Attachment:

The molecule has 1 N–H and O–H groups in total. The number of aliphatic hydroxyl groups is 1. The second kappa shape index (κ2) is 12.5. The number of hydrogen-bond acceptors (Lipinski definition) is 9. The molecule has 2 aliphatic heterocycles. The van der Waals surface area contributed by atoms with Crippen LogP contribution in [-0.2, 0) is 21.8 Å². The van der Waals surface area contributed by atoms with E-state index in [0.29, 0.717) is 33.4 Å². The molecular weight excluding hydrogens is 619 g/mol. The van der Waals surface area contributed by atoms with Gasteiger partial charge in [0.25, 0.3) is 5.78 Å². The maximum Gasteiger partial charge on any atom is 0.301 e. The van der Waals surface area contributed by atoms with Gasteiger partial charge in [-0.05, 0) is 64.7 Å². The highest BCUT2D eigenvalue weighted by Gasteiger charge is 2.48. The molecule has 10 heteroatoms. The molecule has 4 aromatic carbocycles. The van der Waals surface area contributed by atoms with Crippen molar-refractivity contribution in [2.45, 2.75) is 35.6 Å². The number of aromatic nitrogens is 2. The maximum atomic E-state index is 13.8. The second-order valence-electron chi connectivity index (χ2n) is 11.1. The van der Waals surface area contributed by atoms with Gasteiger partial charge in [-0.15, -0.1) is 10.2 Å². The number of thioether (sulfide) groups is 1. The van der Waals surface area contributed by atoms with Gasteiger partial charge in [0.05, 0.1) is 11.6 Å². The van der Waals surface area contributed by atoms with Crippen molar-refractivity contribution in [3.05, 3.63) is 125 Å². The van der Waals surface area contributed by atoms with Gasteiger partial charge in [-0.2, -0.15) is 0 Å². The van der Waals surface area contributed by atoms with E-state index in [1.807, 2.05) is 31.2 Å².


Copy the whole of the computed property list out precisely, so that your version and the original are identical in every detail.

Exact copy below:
The molecule has 1 N–H and O–H groups in total. The number of aliphatic hydroxyl groups is 1. The second kappa shape index (κ2) is 12.5. The number of hydrogen-bond acceptors (Lipinski definition) is 9. The molecule has 2 aliphatic heterocycles. The van der Waals surface area contributed by atoms with Crippen LogP contribution in [-0.2, 0) is 21.8 Å². The van der Waals surface area contributed by atoms with E-state index in [0.29, 0.717) is 33.4 Å². The molecular weight excluding hydrogens is 619 g/mol. The van der Waals surface area contributed by atoms with Gasteiger partial charge in [0.25, 0.3) is 5.78 Å². The maximum Gasteiger partial charge on any atom is 0.301 e. The van der Waals surface area contributed by atoms with Gasteiger partial charge in [-0.05, 0) is 64.7 Å². The highest BCUT2D eigenvalue weighted by Gasteiger charge is 2.48. The molecule has 10 heteroatoms. The molecule has 4 aromatic carbocycles. The van der Waals surface area contributed by atoms with Crippen molar-refractivity contribution in [2.45, 2.75) is 35.6 Å². The number of aromatic nitrogens is 2. The maximum atomic E-state index is 13.8. The second-order valence-electron chi connectivity index (χ2n) is 11.1. The van der Waals surface area contributed by atoms with Gasteiger partial charge in [-0.15, -0.1) is 10.2 Å². The number of thioether (sulfide) groups is 1. The van der Waals surface area contributed by atoms with Gasteiger partial charge in [0.05, 0.1) is 11.6 Å². The van der Waals surface area contributed by atoms with Crippen molar-refractivity contribution in [3.05, 3.63) is 125 Å². The van der Waals surface area contributed by atoms with Gasteiger partial charge in [-0.2, -0.15) is 0 Å². The van der Waals surface area contributed by atoms with E-state index in [1.807, 2.05) is 31.2 Å².